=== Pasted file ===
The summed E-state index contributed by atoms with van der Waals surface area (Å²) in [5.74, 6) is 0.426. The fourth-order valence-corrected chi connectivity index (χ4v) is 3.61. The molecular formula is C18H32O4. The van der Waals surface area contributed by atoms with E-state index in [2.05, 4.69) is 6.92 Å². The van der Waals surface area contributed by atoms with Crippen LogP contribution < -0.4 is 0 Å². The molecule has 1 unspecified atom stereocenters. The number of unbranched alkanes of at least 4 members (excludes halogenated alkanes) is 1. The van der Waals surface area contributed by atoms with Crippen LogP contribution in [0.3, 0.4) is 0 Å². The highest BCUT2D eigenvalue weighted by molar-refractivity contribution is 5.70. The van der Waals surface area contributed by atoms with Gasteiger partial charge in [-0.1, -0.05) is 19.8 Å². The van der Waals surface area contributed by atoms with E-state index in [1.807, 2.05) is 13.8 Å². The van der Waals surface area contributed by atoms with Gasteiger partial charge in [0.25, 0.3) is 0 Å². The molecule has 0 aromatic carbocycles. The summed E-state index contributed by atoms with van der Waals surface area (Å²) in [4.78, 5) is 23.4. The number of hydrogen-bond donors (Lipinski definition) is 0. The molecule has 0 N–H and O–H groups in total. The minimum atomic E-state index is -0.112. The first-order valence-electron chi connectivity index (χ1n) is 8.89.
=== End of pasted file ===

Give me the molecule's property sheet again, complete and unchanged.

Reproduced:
The summed E-state index contributed by atoms with van der Waals surface area (Å²) in [5.74, 6) is 0.426. The fourth-order valence-corrected chi connectivity index (χ4v) is 3.61. The molecular formula is C18H32O4. The van der Waals surface area contributed by atoms with E-state index in [2.05, 4.69) is 6.92 Å². The van der Waals surface area contributed by atoms with Crippen LogP contribution < -0.4 is 0 Å². The molecule has 1 unspecified atom stereocenters. The number of unbranched alkanes of at least 4 members (excludes halogenated alkanes) is 1. The van der Waals surface area contributed by atoms with Crippen LogP contribution in [0.3, 0.4) is 0 Å². The highest BCUT2D eigenvalue weighted by molar-refractivity contribution is 5.70. The van der Waals surface area contributed by atoms with Gasteiger partial charge in [-0.1, -0.05) is 19.8 Å². The van der Waals surface area contributed by atoms with E-state index in [1.807, 2.05) is 13.8 Å². The van der Waals surface area contributed by atoms with Gasteiger partial charge in [0.25, 0.3) is 0 Å². The molecule has 0 aromatic carbocycles. The summed E-state index contributed by atoms with van der Waals surface area (Å²) in [4.78, 5) is 23.4. The number of hydrogen-bond donors (Lipinski definition) is 0. The molecule has 0 N–H and O–H groups in total. The minimum atomic E-state index is -0.112. The first-order valence-electron chi connectivity index (χ1n) is 8.89.